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J Biol Chem. 2011 Nov 4;286(44):38478-87. doi: 10.1074/jbc.M111.265710. Epub 2011 Sep 14.

Multivalent binding of formin-binding protein 21 (FBP21)-tandem-WW domains fosters protein recognition in the pre-spliceosome.

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1
Protein Engineering Group, Leibniz Institut für Molekulare Pharmakologie and Freie Universität Berlin, Robert-Rössle-Strasse 10, 13125 Berlin, Germany.

Abstract

The high abundance of repetitive but nonidentical proline-rich sequences in spliceosomal proteins raises the question of how these known interaction motifs recruit their interacting protein domains. Whereas complex formation of these adaptors with individual motifs has been studied in great detail, little is known about the binding mode of domains arranged in tandem repeats and long proline-rich sequences including multiple motifs. Here we studied the interaction of the two adjacent WW domains of spliceosomal protein FBP21 with several ligands of different lengths and composition to elucidate the hallmarks of multivalent binding for this class of recognition domains. First, we show that many of the proteins that define the cellular proteome interacting with FBP21-WW1-WW2 contain multiple proline-rich motifs. Among these is the newly identified binding partner SF3B4. Fluorescence resonance energy transfer (FRET) analysis reveals the tandem-WW domains of FBP21 to interact with splicing factor 3B4 (SF3B4) in nuclear speckles where splicing takes place. Isothermal titration calorimetry and NMR shows that the tandem arrangement of WW domains and the multivalency of the proline-rich ligands both contribute to affinity enhancement. However, ligand exchange remains fast compared with the NMR time scale. Surprisingly, a N-terminal spin label attached to a bivalent ligand induces NMR line broadening of signals corresponding to both WW domains of the FBP21-WW1-WW2 protein. This suggests that distinct orientations of the ligand contribute to a delocalized and semispecific binding mode that should facilitate search processes within the spliceosome.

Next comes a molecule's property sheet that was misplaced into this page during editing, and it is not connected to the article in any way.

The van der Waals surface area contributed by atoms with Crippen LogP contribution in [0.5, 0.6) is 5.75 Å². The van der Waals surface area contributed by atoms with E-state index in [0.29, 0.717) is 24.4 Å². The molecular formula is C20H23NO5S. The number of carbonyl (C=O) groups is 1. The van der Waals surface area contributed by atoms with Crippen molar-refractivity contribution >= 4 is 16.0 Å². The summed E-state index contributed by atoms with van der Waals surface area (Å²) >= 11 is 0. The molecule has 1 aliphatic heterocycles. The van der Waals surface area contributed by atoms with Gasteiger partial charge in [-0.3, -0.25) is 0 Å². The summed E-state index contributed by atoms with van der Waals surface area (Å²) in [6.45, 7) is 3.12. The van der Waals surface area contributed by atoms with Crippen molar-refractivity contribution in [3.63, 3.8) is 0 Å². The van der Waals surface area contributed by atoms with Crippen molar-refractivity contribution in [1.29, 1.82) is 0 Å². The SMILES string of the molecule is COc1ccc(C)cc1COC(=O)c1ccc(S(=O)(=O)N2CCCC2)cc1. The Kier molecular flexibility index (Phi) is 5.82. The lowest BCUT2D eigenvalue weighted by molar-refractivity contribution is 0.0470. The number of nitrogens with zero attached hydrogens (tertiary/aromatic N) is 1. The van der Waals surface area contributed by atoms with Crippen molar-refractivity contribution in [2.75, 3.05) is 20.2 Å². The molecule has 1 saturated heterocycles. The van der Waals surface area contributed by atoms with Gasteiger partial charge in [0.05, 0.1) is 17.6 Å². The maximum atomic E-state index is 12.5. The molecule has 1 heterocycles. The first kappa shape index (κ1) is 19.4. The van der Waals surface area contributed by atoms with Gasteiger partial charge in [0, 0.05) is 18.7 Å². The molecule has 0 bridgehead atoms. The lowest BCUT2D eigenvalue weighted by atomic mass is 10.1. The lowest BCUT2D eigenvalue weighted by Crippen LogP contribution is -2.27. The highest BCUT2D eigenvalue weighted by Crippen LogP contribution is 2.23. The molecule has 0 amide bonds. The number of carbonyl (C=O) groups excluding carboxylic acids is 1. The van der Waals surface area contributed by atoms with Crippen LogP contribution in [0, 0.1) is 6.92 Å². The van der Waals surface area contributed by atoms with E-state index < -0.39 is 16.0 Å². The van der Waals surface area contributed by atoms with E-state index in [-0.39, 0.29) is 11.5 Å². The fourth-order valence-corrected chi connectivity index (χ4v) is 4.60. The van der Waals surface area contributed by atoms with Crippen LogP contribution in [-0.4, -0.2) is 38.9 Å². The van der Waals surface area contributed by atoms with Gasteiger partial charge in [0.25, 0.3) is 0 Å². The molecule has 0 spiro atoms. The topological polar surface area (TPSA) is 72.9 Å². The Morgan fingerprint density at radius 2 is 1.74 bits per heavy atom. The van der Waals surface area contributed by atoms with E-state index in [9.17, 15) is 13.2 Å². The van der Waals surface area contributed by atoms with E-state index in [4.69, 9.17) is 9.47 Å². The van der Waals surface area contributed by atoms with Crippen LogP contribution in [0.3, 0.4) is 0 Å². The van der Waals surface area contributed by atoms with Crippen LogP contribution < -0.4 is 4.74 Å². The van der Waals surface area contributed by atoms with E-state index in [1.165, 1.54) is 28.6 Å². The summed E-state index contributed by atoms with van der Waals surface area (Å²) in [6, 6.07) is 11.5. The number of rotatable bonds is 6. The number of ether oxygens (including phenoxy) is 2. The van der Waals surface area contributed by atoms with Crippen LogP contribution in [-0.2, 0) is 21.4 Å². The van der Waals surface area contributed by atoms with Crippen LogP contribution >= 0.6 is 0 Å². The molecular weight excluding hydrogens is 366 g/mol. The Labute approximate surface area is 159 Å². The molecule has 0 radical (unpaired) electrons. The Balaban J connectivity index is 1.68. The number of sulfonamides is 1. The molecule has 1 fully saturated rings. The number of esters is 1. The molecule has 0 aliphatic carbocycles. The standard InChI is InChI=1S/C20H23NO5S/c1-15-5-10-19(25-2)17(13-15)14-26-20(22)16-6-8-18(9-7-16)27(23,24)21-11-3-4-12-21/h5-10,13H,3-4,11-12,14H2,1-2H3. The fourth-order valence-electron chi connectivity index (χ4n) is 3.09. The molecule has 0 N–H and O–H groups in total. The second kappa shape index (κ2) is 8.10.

PMID:
21917930
PMCID:
PMC3207436
DOI:
10.1074/jbc.M111.265710
[Indexed for MEDLINE]
Free PMC Article
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